The major assumption in this computation is one-dimensional LTE radiative transfer along columns. ? (?) have shown that the unresolved Mg and Ca K wings are not sensitive to the horizontal transfer effects and may be used as potentially good atmospheric diagnostics in the multi-component (1.5D) sense without significant errors. More recently, ? (?) have demonstrated that 3D radiative transfer effects only become noticeable at much larger height, as for example in the 3D evaluation of Na D formation.
2.3 One-dimensional model construction
As in the classical H & K wing modeling I apply trial-and-error fitting of the synthetic line profiles by changing the temperature stratification with height in the atmosphere as for a plane-parallel atmosphere.
The initial start-off model gives the temperature and gas pressure stratifications depending on the geometric height (positive outwards). For the mean atmosphere modeling and for fitting granular fine structure I chose the HSRA-SP-M model as the start-off stratification. This is the HSRA model of ? (?) modified by ? (?) and again modified in Paper I. Note that HSRA-SP-M contains very deep layers of the atmosphere. The PLANEW reference model for a strong magnetic fluxtube by ? (?) was chosen as the initial model for the modeling of small-scale magnetic elements.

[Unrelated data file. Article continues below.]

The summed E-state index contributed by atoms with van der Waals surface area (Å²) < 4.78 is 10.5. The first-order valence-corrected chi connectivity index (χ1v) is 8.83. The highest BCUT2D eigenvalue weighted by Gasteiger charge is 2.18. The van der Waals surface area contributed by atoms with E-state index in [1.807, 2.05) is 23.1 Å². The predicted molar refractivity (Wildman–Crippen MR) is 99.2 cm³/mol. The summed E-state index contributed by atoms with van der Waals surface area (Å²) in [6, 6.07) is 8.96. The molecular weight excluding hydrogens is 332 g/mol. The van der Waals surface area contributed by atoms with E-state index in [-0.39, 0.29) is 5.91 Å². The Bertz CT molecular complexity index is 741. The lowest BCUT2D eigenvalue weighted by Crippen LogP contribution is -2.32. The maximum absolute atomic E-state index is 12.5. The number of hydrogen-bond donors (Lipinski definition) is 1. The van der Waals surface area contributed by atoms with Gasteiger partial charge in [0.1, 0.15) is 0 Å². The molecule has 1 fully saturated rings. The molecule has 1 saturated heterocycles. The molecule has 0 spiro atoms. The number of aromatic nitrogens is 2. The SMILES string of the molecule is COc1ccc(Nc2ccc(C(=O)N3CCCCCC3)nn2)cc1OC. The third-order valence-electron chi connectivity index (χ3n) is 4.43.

In each iteration the temperature stratification was changed manually at 14–17 geometrical height samples. Their distribution with height is irregular and was selected depending on the temperature gradients for the simulated object. The initial set of the height points (in kilometers) for the start-off HSRA-SP-M was the following: 864 (-6.7), 300, 200, 150, 100, 75, 50, 25, 0, -25, -50, -100, -150, -300, -409 (3.5). For PLANEW as start-off the set was 659 (-6.2), 300, 200, 150, 100, 75, 50, 25, 0, -25, -50, -100, -150, -300, -306 (0.8). The highest and deepest optical depths are given between brackets, in logarithmic units. The temperature at other heights was computed by spline interpolation. The resulting best-fit stratifications extend down to the deepest geometrical depth. Since the deepest optical depth depends on the specific opacity it depends on the simulated feature.
At each temperature modification a new gas pressure stratification was computed assuming vertical hydrostatic equilibrium. The equation of hydrostatic equilibrium can be integrated in many ways. I used: